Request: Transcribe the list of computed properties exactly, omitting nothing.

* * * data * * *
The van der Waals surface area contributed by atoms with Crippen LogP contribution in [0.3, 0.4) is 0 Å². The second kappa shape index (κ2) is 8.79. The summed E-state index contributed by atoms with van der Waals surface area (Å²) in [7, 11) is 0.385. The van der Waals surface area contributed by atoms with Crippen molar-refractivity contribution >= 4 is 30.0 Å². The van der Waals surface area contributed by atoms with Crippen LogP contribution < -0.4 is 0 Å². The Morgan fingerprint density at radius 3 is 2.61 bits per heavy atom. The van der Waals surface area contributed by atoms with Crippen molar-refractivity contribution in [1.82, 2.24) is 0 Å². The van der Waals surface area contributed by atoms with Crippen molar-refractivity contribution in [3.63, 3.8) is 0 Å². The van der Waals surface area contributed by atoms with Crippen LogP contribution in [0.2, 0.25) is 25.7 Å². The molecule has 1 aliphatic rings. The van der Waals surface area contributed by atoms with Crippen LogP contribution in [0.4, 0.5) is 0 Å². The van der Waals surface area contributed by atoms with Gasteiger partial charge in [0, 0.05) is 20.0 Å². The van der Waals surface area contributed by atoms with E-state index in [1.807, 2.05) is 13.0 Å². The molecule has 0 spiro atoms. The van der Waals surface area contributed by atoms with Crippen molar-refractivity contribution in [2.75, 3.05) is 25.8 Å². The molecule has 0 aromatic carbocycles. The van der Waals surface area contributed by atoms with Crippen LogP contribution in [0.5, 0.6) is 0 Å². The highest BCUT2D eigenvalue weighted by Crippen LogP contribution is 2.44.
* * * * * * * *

The van der Waals surface area contributed by atoms with Crippen LogP contribution in [0.3, 0.4) is 0 Å². The second kappa shape index (κ2) is 8.79. The summed E-state index contributed by atoms with van der Waals surface area (Å²) in [7, 11) is 0.385. The van der Waals surface area contributed by atoms with Crippen molar-refractivity contribution >= 4 is 30.0 Å². The van der Waals surface area contributed by atoms with Crippen LogP contribution < -0.4 is 0 Å². The Morgan fingerprint density at radius 3 is 2.61 bits per heavy atom. The van der Waals surface area contributed by atoms with Crippen molar-refractivity contribution in [1.82, 2.24) is 0 Å². The van der Waals surface area contributed by atoms with Crippen molar-refractivity contribution in [3.63, 3.8) is 0 Å². The van der Waals surface area contributed by atoms with Crippen LogP contribution in [0.2, 0.25) is 25.7 Å². The molecule has 1 aliphatic rings. The van der Waals surface area contributed by atoms with Crippen LogP contribution in [0.4, 0.5) is 0 Å². The van der Waals surface area contributed by atoms with Gasteiger partial charge in [0, 0.05) is 20.0 Å². The van der Waals surface area contributed by atoms with E-state index in [1.807, 2.05) is 13.0 Å². The molecule has 0 spiro atoms. The van der Waals surface area contributed by atoms with Crippen molar-refractivity contribution in [2.75, 3.05) is 25.8 Å². The molecule has 0 aromatic carbocycles. The van der Waals surface area contributed by atoms with Crippen LogP contribution in [0.5, 0.6) is 0 Å². The highest BCUT2D eigenvalue weighted by Crippen LogP contribution is 2.44.